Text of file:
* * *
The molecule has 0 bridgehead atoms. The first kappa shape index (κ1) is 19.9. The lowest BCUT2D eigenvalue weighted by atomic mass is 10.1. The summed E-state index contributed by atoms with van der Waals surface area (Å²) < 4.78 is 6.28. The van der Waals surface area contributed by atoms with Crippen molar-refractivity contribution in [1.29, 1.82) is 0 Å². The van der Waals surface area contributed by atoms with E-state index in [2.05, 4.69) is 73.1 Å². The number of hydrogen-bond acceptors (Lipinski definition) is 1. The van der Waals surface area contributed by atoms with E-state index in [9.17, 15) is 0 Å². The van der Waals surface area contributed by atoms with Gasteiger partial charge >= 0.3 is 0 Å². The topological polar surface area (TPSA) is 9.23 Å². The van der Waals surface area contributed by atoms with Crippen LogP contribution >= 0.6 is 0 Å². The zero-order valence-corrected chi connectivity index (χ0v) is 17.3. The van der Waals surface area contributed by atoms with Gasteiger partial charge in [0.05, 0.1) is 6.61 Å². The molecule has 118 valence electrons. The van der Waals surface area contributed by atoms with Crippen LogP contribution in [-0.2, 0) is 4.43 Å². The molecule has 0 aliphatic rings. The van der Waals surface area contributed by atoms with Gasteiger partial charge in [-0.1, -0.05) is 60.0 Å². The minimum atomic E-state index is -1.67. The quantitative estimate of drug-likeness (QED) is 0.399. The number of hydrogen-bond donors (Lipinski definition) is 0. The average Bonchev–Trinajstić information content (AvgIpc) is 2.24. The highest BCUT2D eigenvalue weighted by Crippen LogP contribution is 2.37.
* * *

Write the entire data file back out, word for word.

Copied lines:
The molecule has 0 bridgehead atoms. The first kappa shape index (κ1) is 19.9. The lowest BCUT2D eigenvalue weighted by atomic mass is 10.1. The summed E-state index contributed by atoms with van der Waals surface area (Å²) < 4.78 is 6.28. The van der Waals surface area contributed by atoms with Crippen molar-refractivity contribution in [1.29, 1.82) is 0 Å². The van der Waals surface area contributed by atoms with E-state index in [2.05, 4.69) is 73.1 Å². The number of hydrogen-bond acceptors (Lipinski definition) is 1. The van der Waals surface area contributed by atoms with E-state index in [9.17, 15) is 0 Å². The van der Waals surface area contributed by atoms with Gasteiger partial charge >= 0.3 is 0 Å². The topological polar surface area (TPSA) is 9.23 Å². The van der Waals surface area contributed by atoms with Crippen LogP contribution >= 0.6 is 0 Å². The zero-order valence-corrected chi connectivity index (χ0v) is 17.3. The van der Waals surface area contributed by atoms with Gasteiger partial charge in [0.05, 0.1) is 6.61 Å². The molecule has 118 valence electrons. The van der Waals surface area contributed by atoms with Crippen LogP contribution in [-0.2, 0) is 4.43 Å². The molecule has 0 aliphatic rings. The van der Waals surface area contributed by atoms with Gasteiger partial charge in [-0.1, -0.05) is 60.0 Å². The minimum atomic E-state index is -1.67. The quantitative estimate of drug-likeness (QED) is 0.399. The number of hydrogen-bond donors (Lipinski definition) is 0. The average Bonchev–Trinajstić information content (AvgIpc) is 2.24. The highest BCUT2D eigenvalue weighted by Crippen LogP contribution is 2.37.